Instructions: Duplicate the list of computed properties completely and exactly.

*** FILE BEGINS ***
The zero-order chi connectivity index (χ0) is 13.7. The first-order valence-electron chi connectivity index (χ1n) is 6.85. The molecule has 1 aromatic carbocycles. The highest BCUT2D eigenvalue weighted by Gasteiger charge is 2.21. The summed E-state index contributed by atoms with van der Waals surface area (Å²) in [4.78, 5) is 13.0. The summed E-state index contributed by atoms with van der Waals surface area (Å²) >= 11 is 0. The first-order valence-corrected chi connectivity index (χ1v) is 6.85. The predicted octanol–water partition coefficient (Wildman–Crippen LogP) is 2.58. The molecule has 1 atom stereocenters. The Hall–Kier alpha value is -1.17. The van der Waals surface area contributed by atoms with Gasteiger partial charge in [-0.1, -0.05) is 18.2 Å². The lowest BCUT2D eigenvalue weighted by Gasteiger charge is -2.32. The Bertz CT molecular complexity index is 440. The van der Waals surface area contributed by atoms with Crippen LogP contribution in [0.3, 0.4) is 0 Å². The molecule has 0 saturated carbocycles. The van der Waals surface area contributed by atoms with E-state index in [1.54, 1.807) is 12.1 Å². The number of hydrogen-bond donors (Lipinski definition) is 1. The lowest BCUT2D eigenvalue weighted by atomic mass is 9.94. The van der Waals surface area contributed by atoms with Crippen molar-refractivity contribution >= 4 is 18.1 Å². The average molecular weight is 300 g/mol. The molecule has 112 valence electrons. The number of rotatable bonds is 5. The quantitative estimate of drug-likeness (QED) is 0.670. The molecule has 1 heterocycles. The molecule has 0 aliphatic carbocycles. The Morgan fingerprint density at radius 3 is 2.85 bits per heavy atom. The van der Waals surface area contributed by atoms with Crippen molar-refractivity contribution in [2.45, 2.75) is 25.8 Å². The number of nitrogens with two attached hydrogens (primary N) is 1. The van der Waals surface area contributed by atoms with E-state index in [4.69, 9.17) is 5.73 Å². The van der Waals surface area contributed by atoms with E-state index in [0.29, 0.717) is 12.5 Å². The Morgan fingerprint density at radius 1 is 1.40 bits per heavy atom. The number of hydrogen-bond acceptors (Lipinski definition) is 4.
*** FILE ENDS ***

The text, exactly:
The zero-order chi connectivity index (χ0) is 13.7. The first-order valence-electron chi connectivity index (χ1n) is 6.85. The molecule has 1 aromatic carbocycles. The highest BCUT2D eigenvalue weighted by Gasteiger charge is 2.21. The summed E-state index contributed by atoms with van der Waals surface area (Å²) in [4.78, 5) is 13.0. The summed E-state index contributed by atoms with van der Waals surface area (Å²) >= 11 is 0. The first-order valence-corrected chi connectivity index (χ1v) is 6.85. The predicted octanol–water partition coefficient (Wildman–Crippen LogP) is 2.58. The molecule has 1 atom stereocenters. The Hall–Kier alpha value is -1.17. The van der Waals surface area contributed by atoms with Gasteiger partial charge in [-0.1, -0.05) is 18.2 Å². The lowest BCUT2D eigenvalue weighted by Gasteiger charge is -2.32. The Bertz CT molecular complexity index is 440. The van der Waals surface area contributed by atoms with Crippen LogP contribution in [0.3, 0.4) is 0 Å². The molecule has 0 saturated carbocycles. The van der Waals surface area contributed by atoms with E-state index in [1.54, 1.807) is 12.1 Å². The number of hydrogen-bond donors (Lipinski definition) is 1. The lowest BCUT2D eigenvalue weighted by atomic mass is 9.94. The van der Waals surface area contributed by atoms with Crippen molar-refractivity contribution >= 4 is 18.1 Å². The average molecular weight is 300 g/mol. The molecule has 112 valence electrons. The number of rotatable bonds is 5. The quantitative estimate of drug-likeness (QED) is 0.670. The molecule has 1 heterocycles. The molecule has 0 aliphatic carbocycles. The Morgan fingerprint density at radius 3 is 2.85 bits per heavy atom. The van der Waals surface area contributed by atoms with Crippen molar-refractivity contribution in [2.45, 2.75) is 25.8 Å². The number of nitrogens with two attached hydrogens (primary N) is 1. The van der Waals surface area contributed by atoms with E-state index in [4.69, 9.17) is 5.73 Å². The van der Waals surface area contributed by atoms with E-state index in [0.29, 0.717) is 12.5 Å². The Morgan fingerprint density at radius 1 is 1.40 bits per heavy atom. The number of hydrogen-bond acceptors (Lipinski definition) is 4.